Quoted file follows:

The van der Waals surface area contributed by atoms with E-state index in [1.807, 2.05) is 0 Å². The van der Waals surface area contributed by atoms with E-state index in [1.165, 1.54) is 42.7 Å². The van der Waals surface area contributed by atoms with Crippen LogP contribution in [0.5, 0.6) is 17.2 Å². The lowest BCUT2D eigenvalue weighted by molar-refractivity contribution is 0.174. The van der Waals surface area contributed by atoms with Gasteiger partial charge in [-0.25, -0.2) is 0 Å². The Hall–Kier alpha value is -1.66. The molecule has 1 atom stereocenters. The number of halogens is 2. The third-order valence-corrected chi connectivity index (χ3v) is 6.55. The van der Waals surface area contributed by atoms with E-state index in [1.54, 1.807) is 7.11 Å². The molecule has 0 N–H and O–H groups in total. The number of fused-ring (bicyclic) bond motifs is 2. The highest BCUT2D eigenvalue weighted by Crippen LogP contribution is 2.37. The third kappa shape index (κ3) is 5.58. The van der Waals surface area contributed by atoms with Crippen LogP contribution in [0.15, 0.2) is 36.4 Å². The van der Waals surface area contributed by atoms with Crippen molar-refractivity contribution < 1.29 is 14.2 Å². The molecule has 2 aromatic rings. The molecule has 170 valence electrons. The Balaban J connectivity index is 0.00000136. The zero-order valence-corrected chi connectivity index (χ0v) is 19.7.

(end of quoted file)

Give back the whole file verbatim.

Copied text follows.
The van der Waals surface area contributed by atoms with E-state index in [1.807, 2.05) is 0 Å². The van der Waals surface area contributed by atoms with E-state index in [1.165, 1.54) is 42.7 Å². The van der Waals surface area contributed by atoms with Crippen LogP contribution in [0.5, 0.6) is 17.2 Å². The lowest BCUT2D eigenvalue weighted by molar-refractivity contribution is 0.174. The van der Waals surface area contributed by atoms with Gasteiger partial charge in [-0.25, -0.2) is 0 Å². The Hall–Kier alpha value is -1.66. The molecule has 1 atom stereocenters. The number of halogens is 2. The third-order valence-corrected chi connectivity index (χ3v) is 6.55. The van der Waals surface area contributed by atoms with E-state index in [1.54, 1.807) is 7.11 Å². The molecule has 0 N–H and O–H groups in total. The number of fused-ring (bicyclic) bond motifs is 2. The highest BCUT2D eigenvalue weighted by Crippen LogP contribution is 2.37. The third kappa shape index (κ3) is 5.58. The van der Waals surface area contributed by atoms with Crippen LogP contribution in [0.15, 0.2) is 36.4 Å². The van der Waals surface area contributed by atoms with Crippen molar-refractivity contribution < 1.29 is 14.2 Å². The molecule has 2 aromatic rings. The molecule has 170 valence electrons. The Balaban J connectivity index is 0.00000136. The zero-order valence-corrected chi connectivity index (χ0v) is 19.7.